I'm fortunate in that my health care premiums are still covered 100% where I work, although we had to accept a doubling of our pharmacy co-pays to keep that last year. I'm okay with the trade-off. Let those (like me) who use a benefit pay a reasonable share. I simply think it's unfair that I don't get use of the extra dollars paid for those who are married, but those dollars are still a tax-deductible expense for my employer.
There are rumors that next year our company will introduce a cafeteria plan for all company benefits that can be covered by it, since there are many inequities. For instance, I take the free bus pass that costs them about $85, but if I drove, I'd automatically get a parking space that costs the company $175/mo. Where the wild difference is is in health care, of course. If I had a wife and kids, the entire premium would still be paid in full. A colleague and I figured out that the difference between him and I on our cost of benefits to the company (excluding retirement) ran around $1,000 per month. I'm single and take the bus. He drives and has a wife and three kids.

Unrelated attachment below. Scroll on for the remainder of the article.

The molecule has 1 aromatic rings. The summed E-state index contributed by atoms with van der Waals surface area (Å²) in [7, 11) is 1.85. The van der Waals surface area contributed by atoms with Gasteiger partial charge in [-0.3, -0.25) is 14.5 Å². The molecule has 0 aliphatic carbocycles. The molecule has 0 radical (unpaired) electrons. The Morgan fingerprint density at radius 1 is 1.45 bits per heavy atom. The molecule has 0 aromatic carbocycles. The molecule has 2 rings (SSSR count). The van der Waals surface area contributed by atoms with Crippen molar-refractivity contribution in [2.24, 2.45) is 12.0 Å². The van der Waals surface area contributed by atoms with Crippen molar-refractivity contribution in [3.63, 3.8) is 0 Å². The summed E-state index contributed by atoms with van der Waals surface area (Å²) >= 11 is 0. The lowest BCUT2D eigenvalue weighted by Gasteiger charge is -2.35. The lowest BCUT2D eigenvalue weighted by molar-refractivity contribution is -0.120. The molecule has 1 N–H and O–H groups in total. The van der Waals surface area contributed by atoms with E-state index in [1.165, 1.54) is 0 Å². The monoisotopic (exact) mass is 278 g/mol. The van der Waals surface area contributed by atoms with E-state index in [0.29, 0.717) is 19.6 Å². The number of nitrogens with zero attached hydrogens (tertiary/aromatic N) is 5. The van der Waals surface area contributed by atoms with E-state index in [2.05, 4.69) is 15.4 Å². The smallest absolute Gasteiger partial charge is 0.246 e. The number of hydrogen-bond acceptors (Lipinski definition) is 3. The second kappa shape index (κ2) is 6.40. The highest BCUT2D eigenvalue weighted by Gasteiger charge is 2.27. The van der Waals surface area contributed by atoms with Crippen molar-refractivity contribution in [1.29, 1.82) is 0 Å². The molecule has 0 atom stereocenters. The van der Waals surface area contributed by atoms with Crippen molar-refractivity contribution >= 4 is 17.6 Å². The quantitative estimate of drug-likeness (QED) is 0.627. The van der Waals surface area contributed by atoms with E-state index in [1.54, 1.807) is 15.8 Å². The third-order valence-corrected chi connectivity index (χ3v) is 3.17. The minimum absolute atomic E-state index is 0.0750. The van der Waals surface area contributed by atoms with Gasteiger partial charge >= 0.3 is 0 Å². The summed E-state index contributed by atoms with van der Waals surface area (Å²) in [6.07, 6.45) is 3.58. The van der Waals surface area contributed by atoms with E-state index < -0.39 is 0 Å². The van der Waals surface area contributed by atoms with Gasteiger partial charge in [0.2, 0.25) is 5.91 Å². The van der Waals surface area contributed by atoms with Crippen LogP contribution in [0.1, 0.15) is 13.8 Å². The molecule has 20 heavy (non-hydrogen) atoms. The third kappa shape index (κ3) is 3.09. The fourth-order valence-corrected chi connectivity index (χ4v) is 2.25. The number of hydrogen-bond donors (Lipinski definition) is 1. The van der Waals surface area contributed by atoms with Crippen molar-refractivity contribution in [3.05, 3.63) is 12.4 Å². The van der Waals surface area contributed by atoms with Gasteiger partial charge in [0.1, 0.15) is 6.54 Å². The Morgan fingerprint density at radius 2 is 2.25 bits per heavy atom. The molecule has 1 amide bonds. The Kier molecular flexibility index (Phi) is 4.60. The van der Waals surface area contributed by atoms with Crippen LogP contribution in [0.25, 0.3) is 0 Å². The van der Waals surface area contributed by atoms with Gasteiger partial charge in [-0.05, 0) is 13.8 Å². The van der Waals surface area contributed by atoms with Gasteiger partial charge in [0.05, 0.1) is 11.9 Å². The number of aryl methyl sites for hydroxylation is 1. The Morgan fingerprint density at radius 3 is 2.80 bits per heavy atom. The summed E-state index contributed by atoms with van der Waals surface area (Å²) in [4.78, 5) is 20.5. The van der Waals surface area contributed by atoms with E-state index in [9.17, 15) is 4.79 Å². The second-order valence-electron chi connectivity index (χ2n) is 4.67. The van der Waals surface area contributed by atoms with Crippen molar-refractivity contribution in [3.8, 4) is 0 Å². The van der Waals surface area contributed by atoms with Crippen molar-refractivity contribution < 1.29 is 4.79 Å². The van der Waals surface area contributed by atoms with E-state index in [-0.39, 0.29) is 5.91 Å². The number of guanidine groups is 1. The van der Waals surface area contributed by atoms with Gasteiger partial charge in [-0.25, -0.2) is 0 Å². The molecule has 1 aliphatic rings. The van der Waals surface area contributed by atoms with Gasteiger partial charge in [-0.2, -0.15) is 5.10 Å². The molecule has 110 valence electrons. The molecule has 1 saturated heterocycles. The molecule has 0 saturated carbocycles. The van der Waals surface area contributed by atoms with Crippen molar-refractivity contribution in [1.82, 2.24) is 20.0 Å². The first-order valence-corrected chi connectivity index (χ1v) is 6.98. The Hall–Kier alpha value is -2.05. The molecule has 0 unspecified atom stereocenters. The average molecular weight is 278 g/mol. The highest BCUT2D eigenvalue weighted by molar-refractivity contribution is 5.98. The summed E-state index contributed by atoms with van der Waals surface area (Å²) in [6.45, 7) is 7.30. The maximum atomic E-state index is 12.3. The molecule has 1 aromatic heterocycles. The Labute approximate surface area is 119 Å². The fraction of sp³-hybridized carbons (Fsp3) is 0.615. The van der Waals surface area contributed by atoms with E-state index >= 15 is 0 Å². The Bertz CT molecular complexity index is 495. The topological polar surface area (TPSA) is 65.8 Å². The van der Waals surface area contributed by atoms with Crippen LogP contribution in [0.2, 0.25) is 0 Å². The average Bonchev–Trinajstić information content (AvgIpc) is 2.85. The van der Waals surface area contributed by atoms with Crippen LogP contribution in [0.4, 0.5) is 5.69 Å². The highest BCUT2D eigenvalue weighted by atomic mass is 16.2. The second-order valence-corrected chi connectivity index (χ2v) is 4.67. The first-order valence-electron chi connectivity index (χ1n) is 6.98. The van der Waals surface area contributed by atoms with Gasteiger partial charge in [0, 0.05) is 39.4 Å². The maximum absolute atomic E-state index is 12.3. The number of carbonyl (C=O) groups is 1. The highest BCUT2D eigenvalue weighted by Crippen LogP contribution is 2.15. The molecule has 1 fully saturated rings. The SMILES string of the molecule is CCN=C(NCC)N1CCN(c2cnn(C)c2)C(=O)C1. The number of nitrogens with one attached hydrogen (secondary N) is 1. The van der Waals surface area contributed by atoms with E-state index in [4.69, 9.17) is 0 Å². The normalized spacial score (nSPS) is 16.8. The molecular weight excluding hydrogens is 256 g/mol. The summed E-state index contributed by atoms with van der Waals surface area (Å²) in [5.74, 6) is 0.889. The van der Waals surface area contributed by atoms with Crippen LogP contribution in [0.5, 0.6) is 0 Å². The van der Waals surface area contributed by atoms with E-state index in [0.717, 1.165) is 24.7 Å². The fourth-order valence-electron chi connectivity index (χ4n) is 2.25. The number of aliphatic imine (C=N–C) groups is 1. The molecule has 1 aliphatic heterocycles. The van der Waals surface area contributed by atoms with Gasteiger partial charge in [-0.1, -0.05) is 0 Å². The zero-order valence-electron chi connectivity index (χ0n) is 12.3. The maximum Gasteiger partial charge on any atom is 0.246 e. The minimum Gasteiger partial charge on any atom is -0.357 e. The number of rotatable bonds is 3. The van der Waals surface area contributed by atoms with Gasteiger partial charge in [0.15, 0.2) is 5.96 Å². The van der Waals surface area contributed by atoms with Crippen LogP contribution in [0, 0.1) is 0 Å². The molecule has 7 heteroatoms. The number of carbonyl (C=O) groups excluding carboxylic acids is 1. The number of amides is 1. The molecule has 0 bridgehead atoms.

I'd like that $1,000/mo. to go towards my pharmacy and other usage co-pays plus the health plan yearly deductible, if there's anything left over. Like let me have a crown for a tooth paid in full, or new eyeglasses every year instead of every two years, if I wanted.
If Washington is going to redo the tax code, I'd like to see them do it in a similar cafeteria plan-style way. Allow a certain fixed dollar amount a company may expense per employee for benefits, then let each employer craft a plan that benefits their employees the most. They could sell it as an "enhancement." Just like the airlines do when they take away pillows, blankets, and food from our flights.
I suspect it would never fly, though, since it would hurt families to the benefit of singles, and that's Just. Not. Done. in America.